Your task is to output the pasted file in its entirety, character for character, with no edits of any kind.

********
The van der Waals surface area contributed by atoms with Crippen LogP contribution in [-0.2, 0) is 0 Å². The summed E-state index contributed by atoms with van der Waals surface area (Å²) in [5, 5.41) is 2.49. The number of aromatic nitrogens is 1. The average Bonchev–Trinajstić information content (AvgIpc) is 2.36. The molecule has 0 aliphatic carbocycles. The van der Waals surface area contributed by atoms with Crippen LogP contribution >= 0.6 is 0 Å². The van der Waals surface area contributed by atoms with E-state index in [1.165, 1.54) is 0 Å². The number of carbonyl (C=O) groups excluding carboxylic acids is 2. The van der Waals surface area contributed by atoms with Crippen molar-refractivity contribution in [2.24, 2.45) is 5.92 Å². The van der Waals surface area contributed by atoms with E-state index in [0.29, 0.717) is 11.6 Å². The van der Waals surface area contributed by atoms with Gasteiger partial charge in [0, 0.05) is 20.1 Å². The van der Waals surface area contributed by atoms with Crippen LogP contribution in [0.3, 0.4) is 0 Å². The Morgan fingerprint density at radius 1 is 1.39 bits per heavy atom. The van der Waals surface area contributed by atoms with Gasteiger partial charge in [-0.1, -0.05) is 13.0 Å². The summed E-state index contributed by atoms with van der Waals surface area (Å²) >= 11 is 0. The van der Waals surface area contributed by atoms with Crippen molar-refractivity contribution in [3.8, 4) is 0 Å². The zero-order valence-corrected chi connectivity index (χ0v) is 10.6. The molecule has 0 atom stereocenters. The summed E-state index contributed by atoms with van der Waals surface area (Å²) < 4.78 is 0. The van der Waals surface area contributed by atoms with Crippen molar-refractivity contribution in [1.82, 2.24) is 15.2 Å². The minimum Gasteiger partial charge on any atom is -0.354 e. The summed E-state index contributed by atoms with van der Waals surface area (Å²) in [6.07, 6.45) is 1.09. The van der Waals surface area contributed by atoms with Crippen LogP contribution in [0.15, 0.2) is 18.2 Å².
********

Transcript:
The van der Waals surface area contributed by atoms with Crippen LogP contribution in [-0.2, 0) is 0 Å². The summed E-state index contributed by atoms with van der Waals surface area (Å²) in [5, 5.41) is 2.49. The number of aromatic nitrogens is 1. The average Bonchev–Trinajstić information content (AvgIpc) is 2.36. The molecule has 0 aliphatic carbocycles. The van der Waals surface area contributed by atoms with Crippen LogP contribution >= 0.6 is 0 Å². The van der Waals surface area contributed by atoms with E-state index in [1.165, 1.54) is 0 Å². The number of carbonyl (C=O) groups excluding carboxylic acids is 2. The van der Waals surface area contributed by atoms with Crippen molar-refractivity contribution in [2.24, 2.45) is 5.92 Å². The van der Waals surface area contributed by atoms with E-state index in [0.29, 0.717) is 11.6 Å². The van der Waals surface area contributed by atoms with Gasteiger partial charge in [0, 0.05) is 20.1 Å². The van der Waals surface area contributed by atoms with Crippen LogP contribution in [0.3, 0.4) is 0 Å². The Morgan fingerprint density at radius 1 is 1.39 bits per heavy atom. The van der Waals surface area contributed by atoms with Gasteiger partial charge in [-0.1, -0.05) is 13.0 Å². The summed E-state index contributed by atoms with van der Waals surface area (Å²) >= 11 is 0. The van der Waals surface area contributed by atoms with Crippen molar-refractivity contribution in [3.8, 4) is 0 Å². The zero-order valence-corrected chi connectivity index (χ0v) is 10.6. The molecule has 0 atom stereocenters. The summed E-state index contributed by atoms with van der Waals surface area (Å²) < 4.78 is 0. The van der Waals surface area contributed by atoms with Crippen molar-refractivity contribution in [1.82, 2.24) is 15.2 Å². The minimum Gasteiger partial charge on any atom is -0.354 e. The summed E-state index contributed by atoms with van der Waals surface area (Å²) in [6.07, 6.45) is 1.09. The van der Waals surface area contributed by atoms with Crippen LogP contribution in [0.15, 0.2) is 18.2 Å².